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Communication remains an issue for District 2 parents

RICHMOND – A lack of communication between District 2 school board members and residents has been a recurring complaint over the last few months.

Attendance at school board meetings exploded following news that the board was considering giving back some of the $10.4 million it had in savings.

Parents questioned why the money hadn’t been spent on improving the buildings and grounds, updating technology and bringing back programs cut when the district’s finances were in dire straits.

Many of those concerns have been addressed or are in the process of being addressed, the culmination of plans that have been in the works since before the abatement was proposed.

But communication remains an issue – at least for two parents who spoke at the recent board meeting Wednesday evening.

The two comments – a mix of thanks and requests for more change – are in stark contrast to the public input sessions that lasted more than an hour at meetings late last year and early this year.

One parent, Jessica Bis, asked about the board’s policies on subcommittees and whether membership was open to the public. Bis, a Spring Grove resident and parent of four children, has twins in first grade.

Other school districts let residents submit questions ahead of meetings, put board communication policies on websites and respond to resident comments or questions by phone or email, Bis said.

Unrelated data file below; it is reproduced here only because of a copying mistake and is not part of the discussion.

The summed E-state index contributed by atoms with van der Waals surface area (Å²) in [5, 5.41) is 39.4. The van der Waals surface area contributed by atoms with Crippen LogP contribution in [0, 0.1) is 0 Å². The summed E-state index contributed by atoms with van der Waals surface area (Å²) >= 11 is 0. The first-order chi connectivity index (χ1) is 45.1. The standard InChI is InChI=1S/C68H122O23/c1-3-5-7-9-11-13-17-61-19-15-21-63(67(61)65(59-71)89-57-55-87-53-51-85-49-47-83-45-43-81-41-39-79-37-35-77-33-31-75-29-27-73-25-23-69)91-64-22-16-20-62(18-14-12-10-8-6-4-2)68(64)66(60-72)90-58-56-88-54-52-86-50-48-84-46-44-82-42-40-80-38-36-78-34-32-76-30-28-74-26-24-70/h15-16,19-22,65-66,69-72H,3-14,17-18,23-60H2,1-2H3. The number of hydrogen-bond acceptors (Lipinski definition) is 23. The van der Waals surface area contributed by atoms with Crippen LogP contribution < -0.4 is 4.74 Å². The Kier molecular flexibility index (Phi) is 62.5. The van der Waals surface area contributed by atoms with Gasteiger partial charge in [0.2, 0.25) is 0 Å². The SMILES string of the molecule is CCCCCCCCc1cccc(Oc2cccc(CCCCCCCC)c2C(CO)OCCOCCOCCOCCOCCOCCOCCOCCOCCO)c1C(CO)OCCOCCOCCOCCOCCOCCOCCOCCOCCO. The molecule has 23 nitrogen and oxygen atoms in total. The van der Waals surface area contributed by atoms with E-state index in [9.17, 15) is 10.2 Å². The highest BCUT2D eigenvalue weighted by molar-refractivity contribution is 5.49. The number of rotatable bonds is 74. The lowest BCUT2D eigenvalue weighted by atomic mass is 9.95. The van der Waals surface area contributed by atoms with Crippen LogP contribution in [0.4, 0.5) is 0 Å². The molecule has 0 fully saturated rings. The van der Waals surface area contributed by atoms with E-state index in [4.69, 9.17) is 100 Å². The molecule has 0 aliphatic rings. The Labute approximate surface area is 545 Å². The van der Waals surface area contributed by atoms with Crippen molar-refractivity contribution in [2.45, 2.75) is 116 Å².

She had wanted a follow-up after her last public input, she said, but she didn’t get it.

Bis is owed a response, board member Mindy Ross said during a discussion of board committees.

Like most area school districts, most of District 2’s committees are made up of school board members. Sometimes the board creates a committee charged with a specific task like evaluating technology, and community members are asked to serve on them.

Adding residents to the committees could help them understand the process better and could facilitate communication back to others, Ross said.

Like board meetings, committee meetings are open to the public and have public input sessions, Board President Bert Irslinger said, throwing out the idea of email alerts.

Staff recently started posting the agendas of committee meetings to the district’s website, Superintendent Dan Oest said. In the past, only full board meeting agendas were posted, and committee agendas were posted on the door of the school.

The meetings are not regularly scheduled, he added. They’re based off the schedules of committee members, and meetings occur as needed.

The board also discussed livestreaming the meetings or posting videos of the meetings to the website afterward.

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